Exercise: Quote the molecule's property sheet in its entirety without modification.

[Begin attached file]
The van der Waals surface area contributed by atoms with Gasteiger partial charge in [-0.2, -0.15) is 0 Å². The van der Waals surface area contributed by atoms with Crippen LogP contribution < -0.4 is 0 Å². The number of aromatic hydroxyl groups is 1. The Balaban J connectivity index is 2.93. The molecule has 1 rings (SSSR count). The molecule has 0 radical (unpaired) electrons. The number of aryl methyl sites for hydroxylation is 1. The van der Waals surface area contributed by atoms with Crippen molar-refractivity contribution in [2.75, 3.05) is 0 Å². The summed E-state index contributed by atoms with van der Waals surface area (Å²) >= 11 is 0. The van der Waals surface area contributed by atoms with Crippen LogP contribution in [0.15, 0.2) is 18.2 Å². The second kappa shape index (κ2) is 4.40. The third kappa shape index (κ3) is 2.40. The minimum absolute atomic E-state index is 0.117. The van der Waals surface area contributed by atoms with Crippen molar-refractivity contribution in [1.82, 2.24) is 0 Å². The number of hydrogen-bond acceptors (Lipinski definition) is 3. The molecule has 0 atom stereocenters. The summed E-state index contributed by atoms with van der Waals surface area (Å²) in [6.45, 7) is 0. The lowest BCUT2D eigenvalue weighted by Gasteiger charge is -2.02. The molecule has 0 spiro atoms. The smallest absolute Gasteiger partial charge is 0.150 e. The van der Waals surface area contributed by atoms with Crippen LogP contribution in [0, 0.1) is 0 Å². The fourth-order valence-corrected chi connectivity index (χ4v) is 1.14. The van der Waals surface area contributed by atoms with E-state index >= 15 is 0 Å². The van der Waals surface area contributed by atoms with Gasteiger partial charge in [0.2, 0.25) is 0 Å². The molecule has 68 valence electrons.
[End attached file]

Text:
The van der Waals surface area contributed by atoms with Gasteiger partial charge in [-0.2, -0.15) is 0 Å². The van der Waals surface area contributed by atoms with Crippen LogP contribution < -0.4 is 0 Å². The number of aromatic hydroxyl groups is 1. The Balaban J connectivity index is 2.93. The molecule has 1 rings (SSSR count). The molecule has 0 radical (unpaired) electrons. The number of aryl methyl sites for hydroxylation is 1. The van der Waals surface area contributed by atoms with Crippen molar-refractivity contribution in [2.75, 3.05) is 0 Å². The summed E-state index contributed by atoms with van der Waals surface area (Å²) >= 11 is 0. The van der Waals surface area contributed by atoms with Crippen LogP contribution in [0.15, 0.2) is 18.2 Å². The second kappa shape index (κ2) is 4.40. The third kappa shape index (κ3) is 2.40. The minimum absolute atomic E-state index is 0.117. The van der Waals surface area contributed by atoms with Crippen molar-refractivity contribution in [1.82, 2.24) is 0 Å². The number of hydrogen-bond acceptors (Lipinski definition) is 3. The molecule has 0 atom stereocenters. The summed E-state index contributed by atoms with van der Waals surface area (Å²) in [6.45, 7) is 0. The lowest BCUT2D eigenvalue weighted by Gasteiger charge is -2.02. The molecule has 0 spiro atoms. The smallest absolute Gasteiger partial charge is 0.150 e. The van der Waals surface area contributed by atoms with Crippen LogP contribution in [0, 0.1) is 0 Å². The fourth-order valence-corrected chi connectivity index (χ4v) is 1.14. The van der Waals surface area contributed by atoms with E-state index >= 15 is 0 Å². The van der Waals surface area contributed by atoms with Gasteiger partial charge in [0.2, 0.25) is 0 Å². The molecule has 68 valence electrons.